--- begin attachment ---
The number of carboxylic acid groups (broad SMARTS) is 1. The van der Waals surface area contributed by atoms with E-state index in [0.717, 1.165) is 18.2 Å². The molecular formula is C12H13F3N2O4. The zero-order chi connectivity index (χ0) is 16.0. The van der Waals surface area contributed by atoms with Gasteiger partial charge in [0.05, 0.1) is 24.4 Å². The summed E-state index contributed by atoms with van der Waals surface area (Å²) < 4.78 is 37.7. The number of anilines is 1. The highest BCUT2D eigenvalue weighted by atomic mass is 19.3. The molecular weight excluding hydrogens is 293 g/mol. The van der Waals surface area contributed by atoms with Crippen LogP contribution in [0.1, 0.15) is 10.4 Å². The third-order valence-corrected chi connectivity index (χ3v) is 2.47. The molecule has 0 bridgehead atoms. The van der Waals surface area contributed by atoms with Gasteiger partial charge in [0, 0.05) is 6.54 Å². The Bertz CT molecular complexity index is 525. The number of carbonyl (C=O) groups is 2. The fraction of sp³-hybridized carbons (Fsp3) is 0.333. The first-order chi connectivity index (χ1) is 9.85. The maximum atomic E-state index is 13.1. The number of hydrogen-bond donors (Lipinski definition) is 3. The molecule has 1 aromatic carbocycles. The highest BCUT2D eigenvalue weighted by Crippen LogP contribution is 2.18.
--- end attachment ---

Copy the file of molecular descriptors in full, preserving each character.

The number of carboxylic acid groups (broad SMARTS) is 1. The van der Waals surface area contributed by atoms with E-state index in [0.717, 1.165) is 18.2 Å². The molecular formula is C12H13F3N2O4. The zero-order chi connectivity index (χ0) is 16.0. The van der Waals surface area contributed by atoms with Gasteiger partial charge in [0.05, 0.1) is 24.4 Å². The summed E-state index contributed by atoms with van der Waals surface area (Å²) < 4.78 is 37.7. The number of anilines is 1. The highest BCUT2D eigenvalue weighted by atomic mass is 19.3. The molecular weight excluding hydrogens is 293 g/mol. The van der Waals surface area contributed by atoms with Crippen LogP contribution in [0.1, 0.15) is 10.4 Å². The third-order valence-corrected chi connectivity index (χ3v) is 2.47. The molecule has 0 bridgehead atoms. The van der Waals surface area contributed by atoms with Gasteiger partial charge in [0, 0.05) is 6.54 Å². The Bertz CT molecular complexity index is 525. The number of carbonyl (C=O) groups is 2. The fraction of sp³-hybridized carbons (Fsp3) is 0.333. The first-order chi connectivity index (χ1) is 9.85. The maximum atomic E-state index is 13.1. The number of hydrogen-bond donors (Lipinski definition) is 3. The molecule has 1 aromatic carbocycles. The highest BCUT2D eigenvalue weighted by Crippen LogP contribution is 2.18.